Mini Apple Pies

Syndicated

Last weekend I purchased a few apples from the farmers market in Union Square, and had a couple of large ones left this weekend. Usually when I have a bunch of apples on hand I'll make apple crisp, but I wanted to do something different. Considering I only had two apples, I couldn't make a full apple pie, so I decided to try making single-serving pies. I had no idea if it would turn out okay, but hooray—they're great!

Mini Apple Pie

I've decided I want to expand my apple horizon, and try some other varieties. I've only really been acquainted with the standard grocery store apples—Golden Delicious, Granny Smith, and Fuji, among others. It's high time that I branch out (no pun intended). The apples that I purchased last weekend are called Idared, or Ida Red. They are a cross between the Jonathan and Wagener varieties, and have a mostly sweet flavor with just a hint of tart. They are supposed to be great when baked, so I forged ahead with making these little pies.

Idared Apples

Mini Apple Pies

This recipe makes approximately six mini pies the size of medium-sized muffins.

For the crust:

  • 1 cup white all-purpose flour
  • 6 Tbsp. butter I used Soy Garden
  • 2 Tbsp. cold water

For the filling:

  • 2 large baking apples, peeled and sliced into small pieces
  • 1/3 cup sugar I used turbinado
  • 1/8 cup white all-purpose flour
  • 1/2 tsp. cinnamon
  • 1/2 tsp. nutmeg
  • dash of salt

In a medium-sized bowl put 1 cup of flour. Cut in the butter with a fork or pastry blender/cutter until the mixture has small lumps. Sprinkle the cold water over the flour and butter and stir together until the dough pulls together and away from the sides of the bowl. If the mixture doesn't seem to be doing this you can add another tablespoon of water. Roll the dough into a ball, wrap it in plastic wrap, then place it in the refrigerator for 20 or 30 minutes so it becomes firm. This will make it easier to work with.

Mix together all of the filling ingredients except for the peeled and sliced apples. After they have been mixed add in the apples (or vice versa depending on your bowl situation) and stir until the dry ingredients have been well incorporated with your apples. Set aside.

Preheat your oven to 345 degrees Fahrenheit.

Take your dough out of the refrigerator and split into two. On a floured surface roll out the dough until it is thin (not too thin otherwise it will tear).

Use a small bowl as a guide and slice around the bowl like so:

Pie dough

Then take the circle of dough and press it into your muffin pan:

Pie dough

Score the bottom of the dough with a fork a few times. Fill the dough with the apple mixture so it comes over the top of the pan (when the apples are baking they will loose a lot of their water and sink down).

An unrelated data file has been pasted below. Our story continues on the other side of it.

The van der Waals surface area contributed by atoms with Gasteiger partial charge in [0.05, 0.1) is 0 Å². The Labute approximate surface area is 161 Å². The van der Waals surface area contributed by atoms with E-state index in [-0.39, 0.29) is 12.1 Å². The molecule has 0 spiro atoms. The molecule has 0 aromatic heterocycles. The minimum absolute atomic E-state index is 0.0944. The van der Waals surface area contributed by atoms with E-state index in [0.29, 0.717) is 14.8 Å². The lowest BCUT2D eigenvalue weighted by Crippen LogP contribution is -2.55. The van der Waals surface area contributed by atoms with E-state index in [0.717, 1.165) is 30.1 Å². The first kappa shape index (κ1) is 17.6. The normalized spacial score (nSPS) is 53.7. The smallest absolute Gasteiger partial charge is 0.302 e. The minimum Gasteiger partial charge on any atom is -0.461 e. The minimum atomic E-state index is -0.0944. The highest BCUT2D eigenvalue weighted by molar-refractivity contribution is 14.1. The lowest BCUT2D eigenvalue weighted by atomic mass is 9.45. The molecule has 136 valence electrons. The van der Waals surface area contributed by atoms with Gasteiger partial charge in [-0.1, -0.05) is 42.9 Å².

Pie dough and apple filling

Cut the excess dough, but don't do what I did in the following picture. I should have left more dough, so I'd say leave a centimeter of dough on the outside.

Trimming the dough

Now cut a smaller circle of dough and put it on top of your pie. Pinch the top dough together with the bottom dough (the centimeter part). Score the top with a knife. If you get really creative you can cut little leaves out of your scraps of dough and place those on top. They may fall off, though, so you'll need to make sure they are secure (gently mashing the ends into the top pie dough).

Continue doing this process until you've run out of enough dough or apple filling. There is bound to be leftovers of both so you can just bake the remaining apples in a separate pan, make a pie with no top pie crust, or make a small apple crisp after all.

Making mini apple pies

Place the muffin pan in the oven, and place a sheet of aluminum foil on the rack below to catch any liquid that may fall from the pan. Bake for about 35 minutes, and check to make sure the apple pies are done.

Once they are done take them out of the oven and let them sit for about 15 or 20 minutes so they get cool enough to handle. It's not easy taking these little pies out of the pan so you may have to be careful while coaxing them out with a knife.

Now you can serve with some vegan clotted cream (I'd suggest doing more cream cheese than butter) or just eat the little things plain.

Apple pie with clotted cream

I'm not that good at making pies but these turned out so well. It's probably a more intensive process to make a bunch of little pies than one big pie, but they are so cute and it's such a good idea for serving to guests. Of course, it's great for making just for yourself. It's also a good way to not feel guilty about eating a whole pie (or two or three) by yourself.

Mini apple pie

Discover how delicious and simple a plant-based diet can be by visiting www.noveleats.com.

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